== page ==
Mental Health Benefits of Gardening
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Gardening Helps With Mental Health in More Ways Than One

Rayna Skiver - Author
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Oct. 21 2022, Published 12:18 p.m. ET

If you happen to be looking for a fun hobby that is good for the environment and your health, then look no further. Gardening is the perfect activity for you.

There are a lot of different ways in which gardening helps with mental health. Whether it’s by harvesting your first vegetable or simply engaging with fellow gardeners, it can be an extremely rewarding and relaxing pastime. Keep reading to learn more about how gardening can have a positive effect on your mental health.

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Gardening can be a communal activity.

In your head, you might picture gardening as a solitary activity — though that’s not always the case. If you don’t have the time or resources to start your own garden, helping out at a community garden is a great alternative.

Community Garden
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Working with others and sharing a common goal or hobby, can help you form special bonds and relationships. These interactions can make your support system bigger and increase connections, according to WebMD.

Gardening can be as much of a team effort as you want. Even if you choose not to join a community garden, you can still occasionally confer with fellow gardeners to swap all your tips and tricks.

It can reduce stress.

Imagine being surrounded by flowers — you can probably understand how it might reduce stress. This study published by the NIH explains how being outside and gardening can reduce feelings of stress, by decreasing your heart rate and blood pressure.

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Reduce Stress
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While it’s obvious that stress is bad, sometimes we can forget just how bad it really is. When we feel stressed for long periods of time, it can take a serious toll on our bodies.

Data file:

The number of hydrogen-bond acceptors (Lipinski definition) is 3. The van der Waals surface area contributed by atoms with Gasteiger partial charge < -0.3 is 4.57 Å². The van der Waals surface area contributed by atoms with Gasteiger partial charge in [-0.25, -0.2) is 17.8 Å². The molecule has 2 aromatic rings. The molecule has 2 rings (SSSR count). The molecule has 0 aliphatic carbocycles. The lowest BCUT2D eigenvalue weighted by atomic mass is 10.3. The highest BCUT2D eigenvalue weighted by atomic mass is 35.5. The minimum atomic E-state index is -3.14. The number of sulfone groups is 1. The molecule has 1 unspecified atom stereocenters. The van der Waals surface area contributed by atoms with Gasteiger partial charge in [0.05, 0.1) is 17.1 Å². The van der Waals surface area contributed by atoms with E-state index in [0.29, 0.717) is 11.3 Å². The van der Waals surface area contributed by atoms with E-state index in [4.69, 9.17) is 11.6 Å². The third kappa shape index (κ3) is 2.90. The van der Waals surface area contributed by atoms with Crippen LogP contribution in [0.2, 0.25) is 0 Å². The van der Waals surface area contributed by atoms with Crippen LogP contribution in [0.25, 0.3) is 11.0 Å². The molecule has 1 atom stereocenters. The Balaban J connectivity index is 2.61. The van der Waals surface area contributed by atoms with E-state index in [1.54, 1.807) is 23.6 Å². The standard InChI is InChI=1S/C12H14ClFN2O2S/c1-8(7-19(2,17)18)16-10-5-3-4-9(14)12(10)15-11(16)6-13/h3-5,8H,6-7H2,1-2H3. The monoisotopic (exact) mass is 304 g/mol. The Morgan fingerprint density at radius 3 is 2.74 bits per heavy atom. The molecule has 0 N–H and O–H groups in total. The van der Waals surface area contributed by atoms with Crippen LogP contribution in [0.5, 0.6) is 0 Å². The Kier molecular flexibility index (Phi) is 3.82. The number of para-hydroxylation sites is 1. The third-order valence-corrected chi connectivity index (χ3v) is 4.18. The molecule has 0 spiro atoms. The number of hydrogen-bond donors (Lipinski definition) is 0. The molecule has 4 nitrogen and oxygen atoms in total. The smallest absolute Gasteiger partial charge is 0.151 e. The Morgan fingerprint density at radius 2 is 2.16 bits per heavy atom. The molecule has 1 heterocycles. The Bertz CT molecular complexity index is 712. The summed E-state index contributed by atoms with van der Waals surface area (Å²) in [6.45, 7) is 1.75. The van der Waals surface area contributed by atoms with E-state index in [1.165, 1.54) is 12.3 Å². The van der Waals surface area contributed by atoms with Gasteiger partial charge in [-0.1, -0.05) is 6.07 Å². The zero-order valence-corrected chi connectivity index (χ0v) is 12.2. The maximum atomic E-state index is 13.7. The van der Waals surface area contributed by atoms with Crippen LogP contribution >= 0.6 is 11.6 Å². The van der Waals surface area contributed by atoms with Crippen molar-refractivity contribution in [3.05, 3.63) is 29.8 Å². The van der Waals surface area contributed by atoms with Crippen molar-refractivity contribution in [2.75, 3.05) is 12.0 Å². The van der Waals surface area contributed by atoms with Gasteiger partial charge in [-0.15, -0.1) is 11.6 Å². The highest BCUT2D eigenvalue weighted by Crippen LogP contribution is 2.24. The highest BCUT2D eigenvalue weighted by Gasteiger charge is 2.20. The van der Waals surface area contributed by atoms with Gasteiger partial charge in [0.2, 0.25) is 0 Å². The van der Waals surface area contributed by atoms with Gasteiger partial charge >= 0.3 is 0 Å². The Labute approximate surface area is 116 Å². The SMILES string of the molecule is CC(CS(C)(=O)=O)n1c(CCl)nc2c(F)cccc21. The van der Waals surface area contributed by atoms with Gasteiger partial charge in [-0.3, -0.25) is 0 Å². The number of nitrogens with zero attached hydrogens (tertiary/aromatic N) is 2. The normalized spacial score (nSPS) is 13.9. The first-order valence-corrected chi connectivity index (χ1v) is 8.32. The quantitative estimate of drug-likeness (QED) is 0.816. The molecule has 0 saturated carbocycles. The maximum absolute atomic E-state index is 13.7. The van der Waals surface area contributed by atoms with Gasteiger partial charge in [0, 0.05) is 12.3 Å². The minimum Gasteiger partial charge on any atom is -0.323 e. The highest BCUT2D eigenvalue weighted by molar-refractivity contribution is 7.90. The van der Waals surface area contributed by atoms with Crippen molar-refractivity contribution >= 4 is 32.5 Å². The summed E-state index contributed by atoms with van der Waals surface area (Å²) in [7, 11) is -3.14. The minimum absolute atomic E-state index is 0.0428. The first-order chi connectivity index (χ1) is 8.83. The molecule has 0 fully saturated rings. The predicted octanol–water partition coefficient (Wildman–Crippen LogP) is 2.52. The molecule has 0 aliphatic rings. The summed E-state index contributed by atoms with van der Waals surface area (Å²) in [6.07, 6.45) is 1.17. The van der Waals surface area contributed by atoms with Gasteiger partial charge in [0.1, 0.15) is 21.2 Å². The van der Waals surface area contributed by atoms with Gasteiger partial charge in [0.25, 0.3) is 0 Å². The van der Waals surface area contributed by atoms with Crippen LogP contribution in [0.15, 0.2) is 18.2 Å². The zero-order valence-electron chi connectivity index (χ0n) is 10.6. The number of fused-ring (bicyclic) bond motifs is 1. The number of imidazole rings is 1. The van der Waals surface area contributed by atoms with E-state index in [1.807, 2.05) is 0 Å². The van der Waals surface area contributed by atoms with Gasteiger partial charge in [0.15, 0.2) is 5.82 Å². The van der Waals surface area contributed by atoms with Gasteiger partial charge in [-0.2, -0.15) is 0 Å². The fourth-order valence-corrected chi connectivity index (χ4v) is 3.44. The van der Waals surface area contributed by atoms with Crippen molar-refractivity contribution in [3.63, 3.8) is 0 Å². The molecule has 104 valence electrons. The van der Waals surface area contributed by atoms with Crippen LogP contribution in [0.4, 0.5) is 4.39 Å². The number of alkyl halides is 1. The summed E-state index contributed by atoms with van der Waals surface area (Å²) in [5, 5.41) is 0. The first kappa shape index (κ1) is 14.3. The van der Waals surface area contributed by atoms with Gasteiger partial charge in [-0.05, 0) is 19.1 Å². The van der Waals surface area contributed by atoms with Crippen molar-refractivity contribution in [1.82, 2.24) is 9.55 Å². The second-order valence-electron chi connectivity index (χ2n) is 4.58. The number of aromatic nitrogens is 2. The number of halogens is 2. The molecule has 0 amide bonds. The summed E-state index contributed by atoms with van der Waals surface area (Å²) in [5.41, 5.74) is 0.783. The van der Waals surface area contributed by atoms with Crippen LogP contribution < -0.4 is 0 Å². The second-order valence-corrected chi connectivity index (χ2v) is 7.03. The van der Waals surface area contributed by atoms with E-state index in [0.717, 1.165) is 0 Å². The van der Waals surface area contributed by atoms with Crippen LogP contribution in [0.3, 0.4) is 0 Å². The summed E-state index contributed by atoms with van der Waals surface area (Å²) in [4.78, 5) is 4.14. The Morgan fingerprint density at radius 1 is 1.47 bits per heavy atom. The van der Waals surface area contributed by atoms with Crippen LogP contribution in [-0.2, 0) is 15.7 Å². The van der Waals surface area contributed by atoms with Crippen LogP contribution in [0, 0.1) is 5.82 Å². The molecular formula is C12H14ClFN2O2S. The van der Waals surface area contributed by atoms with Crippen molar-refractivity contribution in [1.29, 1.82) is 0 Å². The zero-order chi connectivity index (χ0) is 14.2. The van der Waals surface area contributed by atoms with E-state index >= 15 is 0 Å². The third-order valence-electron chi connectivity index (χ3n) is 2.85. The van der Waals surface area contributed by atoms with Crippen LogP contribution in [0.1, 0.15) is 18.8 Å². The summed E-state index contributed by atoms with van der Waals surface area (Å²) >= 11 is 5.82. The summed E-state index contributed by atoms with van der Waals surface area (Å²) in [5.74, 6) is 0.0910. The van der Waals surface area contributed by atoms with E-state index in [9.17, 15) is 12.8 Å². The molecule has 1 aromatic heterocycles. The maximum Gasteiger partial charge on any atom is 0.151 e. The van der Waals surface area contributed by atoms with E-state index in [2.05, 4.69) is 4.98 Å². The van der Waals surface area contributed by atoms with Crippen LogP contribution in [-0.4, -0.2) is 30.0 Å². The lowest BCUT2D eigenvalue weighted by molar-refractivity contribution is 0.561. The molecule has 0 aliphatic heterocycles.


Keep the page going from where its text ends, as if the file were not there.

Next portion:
The American Psychological Association (APA) details how chronic stress can harm all systems within the body. For example, when we feel stressed, our muscles tense up. When these muscles are tensed up for a long time, it can lead to musculoskeletal disorders, the APA explains.

Stress can also lead to other serious health issues such as depression and memory loss, according to The Red Cross. So, even if it’s not gardening, it’s safe to say that getting outside to do anything is a good idea.

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Growing plants can boost self-esteem.

If you’re someone who has trouble keeping plants alive, the thought of actually growing a full vegetable probably sounds like a miracle.

It takes a lot of hard work and commitment to grow a plant. Each type has different needs and it’s on you to provide those. And when they finally grow into their full form, you’re the one who’s responsible.

Growing Plants
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And according to WebMD, accomplishing a feat like that can really boost your self-esteem. These achievements might make you feel more confident in your ability to try new things and succeed at them.

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Being outside can decrease anxiety.

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Sometimes (a lot of the time) we can get stuck in the house. Whether we’re too tired, too busy, whatever it is, we just don’t spend as much time outside as we probably should. But maybe you’ve noticed, that when you do get outside, you feel a little bit better.

Well, this is probably because you really do feel better. Similar to stress, anxiety can increase your heart rate and blood pressure, but being outside can lessen these symptoms. Gardening is a great way to spend a lot of time outdoors.

Gardening can improve your mood.

As mentioned above, plants take a lot of time and effort — you have to be there every step of the way. WebMD explains that all of this meticulous effort isn’t going unrewarded. Giving your attention to immediate tasks can help you live in the moment and reduce negative thoughts and feelings.

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Combined with the community aspect of gardening and simply being outside, this hobby is sure to give you something to smile about.

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